Although you need to be mindful of the high COEs (Certificate of Entitlement)  imposed by the government that you have to purchase and renew every 10 years to be eligible to drive. The introduction of taxi services like Grab or Go-Jek (Uber equivalent) has added more options to the transportation list.

Therefore getting around is not a problem, but preferred commute time could be a determining factor in your choice of residence. So even though your office maybe just a couple of kilometres away, if it requires a trip on the MRT and 2 bus rides, you could expect to spend 30 minutes door-to-door. To avoid this situation, choose your home in an area close to all your places of interest.

D) Find an Agent and Negotiate

When searching for properties to rent in Singapore, you can either do it on your own or enlist an agent's services. Although we strongly advise hiring an agent as there are stringent rules and regulations in place for property rentals and you need someone who knows the industry in and out to get you the best deal. 

Additionally, many landlords prefer to speak with the agent than with the potential tenant directly.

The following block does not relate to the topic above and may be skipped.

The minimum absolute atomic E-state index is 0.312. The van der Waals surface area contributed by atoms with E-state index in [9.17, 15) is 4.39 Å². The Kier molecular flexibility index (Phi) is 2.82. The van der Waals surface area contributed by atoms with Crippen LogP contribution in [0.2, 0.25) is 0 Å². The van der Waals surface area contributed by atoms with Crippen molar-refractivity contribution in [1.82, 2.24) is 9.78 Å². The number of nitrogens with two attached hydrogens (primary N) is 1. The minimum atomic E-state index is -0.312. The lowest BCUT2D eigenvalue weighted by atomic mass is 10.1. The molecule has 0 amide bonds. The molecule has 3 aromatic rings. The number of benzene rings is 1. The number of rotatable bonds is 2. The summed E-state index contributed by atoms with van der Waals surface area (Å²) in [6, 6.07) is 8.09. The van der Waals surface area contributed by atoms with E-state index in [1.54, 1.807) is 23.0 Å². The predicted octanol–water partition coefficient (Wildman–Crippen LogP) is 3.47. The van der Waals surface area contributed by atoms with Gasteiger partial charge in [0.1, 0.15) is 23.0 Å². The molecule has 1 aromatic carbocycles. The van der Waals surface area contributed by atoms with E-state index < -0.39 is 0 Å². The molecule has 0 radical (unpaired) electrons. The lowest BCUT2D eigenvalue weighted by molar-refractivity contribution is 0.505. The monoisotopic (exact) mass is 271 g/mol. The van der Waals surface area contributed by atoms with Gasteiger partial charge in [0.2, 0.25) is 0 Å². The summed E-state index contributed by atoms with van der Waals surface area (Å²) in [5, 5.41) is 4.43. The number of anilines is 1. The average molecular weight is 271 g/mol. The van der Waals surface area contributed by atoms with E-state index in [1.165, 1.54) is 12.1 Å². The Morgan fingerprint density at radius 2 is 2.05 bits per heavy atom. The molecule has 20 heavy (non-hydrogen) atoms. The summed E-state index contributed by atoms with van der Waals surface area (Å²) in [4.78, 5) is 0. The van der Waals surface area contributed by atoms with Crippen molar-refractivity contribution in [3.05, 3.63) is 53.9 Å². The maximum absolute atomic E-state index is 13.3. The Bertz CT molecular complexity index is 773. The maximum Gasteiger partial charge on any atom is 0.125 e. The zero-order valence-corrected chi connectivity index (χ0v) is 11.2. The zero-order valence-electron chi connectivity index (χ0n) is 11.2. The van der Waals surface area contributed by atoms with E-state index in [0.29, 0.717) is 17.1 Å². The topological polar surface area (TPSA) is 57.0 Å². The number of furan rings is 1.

It is not very difficult to find a suitable agent as one can easily find ads in leaflets, newspapers, and online. However, we recommend hiring someone from a leading property portal or trusted company such as

  • PropertyGuru

  • STProperty

  • Huttons Asia

  • Orangetee, etc. 

As agents use the same property database, engage with only one. Be very clear on the budget, your needs, and wants when speaking to the agent to avoid disappointments and uneventful viewing. This will help agents show you the perfect property to rent. 

If you plan to rent a full HDB unit, make sure that the landlord shows the government's permission slip. Do not sign the rental agreement without that as it can cause you unnecessary trouble.